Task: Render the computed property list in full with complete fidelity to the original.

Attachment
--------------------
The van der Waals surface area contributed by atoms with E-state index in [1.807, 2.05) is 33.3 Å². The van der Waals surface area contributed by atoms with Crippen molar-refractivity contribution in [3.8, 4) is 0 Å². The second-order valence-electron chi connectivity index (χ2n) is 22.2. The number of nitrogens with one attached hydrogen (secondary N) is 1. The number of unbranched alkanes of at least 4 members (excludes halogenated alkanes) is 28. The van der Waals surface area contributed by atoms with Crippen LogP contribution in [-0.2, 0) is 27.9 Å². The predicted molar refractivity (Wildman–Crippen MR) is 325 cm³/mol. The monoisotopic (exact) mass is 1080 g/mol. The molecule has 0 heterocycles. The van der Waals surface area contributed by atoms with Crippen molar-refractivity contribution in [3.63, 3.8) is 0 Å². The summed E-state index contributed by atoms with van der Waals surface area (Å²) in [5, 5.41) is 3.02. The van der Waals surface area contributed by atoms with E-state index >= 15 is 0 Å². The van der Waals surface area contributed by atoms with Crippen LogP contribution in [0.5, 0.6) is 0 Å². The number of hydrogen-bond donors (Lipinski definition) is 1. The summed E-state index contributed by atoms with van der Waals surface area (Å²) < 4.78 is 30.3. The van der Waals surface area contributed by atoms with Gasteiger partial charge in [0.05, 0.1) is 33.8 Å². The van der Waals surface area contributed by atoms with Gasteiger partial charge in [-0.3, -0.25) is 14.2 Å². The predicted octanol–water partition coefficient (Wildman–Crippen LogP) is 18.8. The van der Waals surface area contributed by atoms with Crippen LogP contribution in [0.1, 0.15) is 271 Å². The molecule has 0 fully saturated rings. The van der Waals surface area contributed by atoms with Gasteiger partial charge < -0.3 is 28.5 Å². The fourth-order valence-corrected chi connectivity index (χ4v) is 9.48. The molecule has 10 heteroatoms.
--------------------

The van der Waals surface area contributed by atoms with E-state index in [1.807, 2.05) is 33.3 Å². The van der Waals surface area contributed by atoms with Crippen molar-refractivity contribution in [3.8, 4) is 0 Å². The second-order valence-electron chi connectivity index (χ2n) is 22.2. The number of nitrogens with one attached hydrogen (secondary N) is 1. The number of unbranched alkanes of at least 4 members (excludes halogenated alkanes) is 28. The van der Waals surface area contributed by atoms with Crippen LogP contribution in [-0.2, 0) is 27.9 Å². The predicted molar refractivity (Wildman–Crippen MR) is 325 cm³/mol. The monoisotopic (exact) mass is 1080 g/mol. The molecule has 0 heterocycles. The van der Waals surface area contributed by atoms with Crippen molar-refractivity contribution in [3.63, 3.8) is 0 Å². The summed E-state index contributed by atoms with van der Waals surface area (Å²) in [5, 5.41) is 3.02. The van der Waals surface area contributed by atoms with E-state index >= 15 is 0 Å². The van der Waals surface area contributed by atoms with Crippen LogP contribution in [0.5, 0.6) is 0 Å². The number of hydrogen-bond donors (Lipinski definition) is 1. The summed E-state index contributed by atoms with van der Waals surface area (Å²) < 4.78 is 30.3. The van der Waals surface area contributed by atoms with Gasteiger partial charge in [0.05, 0.1) is 33.8 Å². The van der Waals surface area contributed by atoms with Gasteiger partial charge in [-0.3, -0.25) is 14.2 Å². The predicted octanol–water partition coefficient (Wildman–Crippen LogP) is 18.8. The van der Waals surface area contributed by atoms with Crippen LogP contribution in [0.1, 0.15) is 271 Å². The molecule has 0 fully saturated rings. The van der Waals surface area contributed by atoms with Gasteiger partial charge < -0.3 is 28.5 Å². The fourth-order valence-corrected chi connectivity index (χ4v) is 9.48. The molecule has 10 heteroatoms.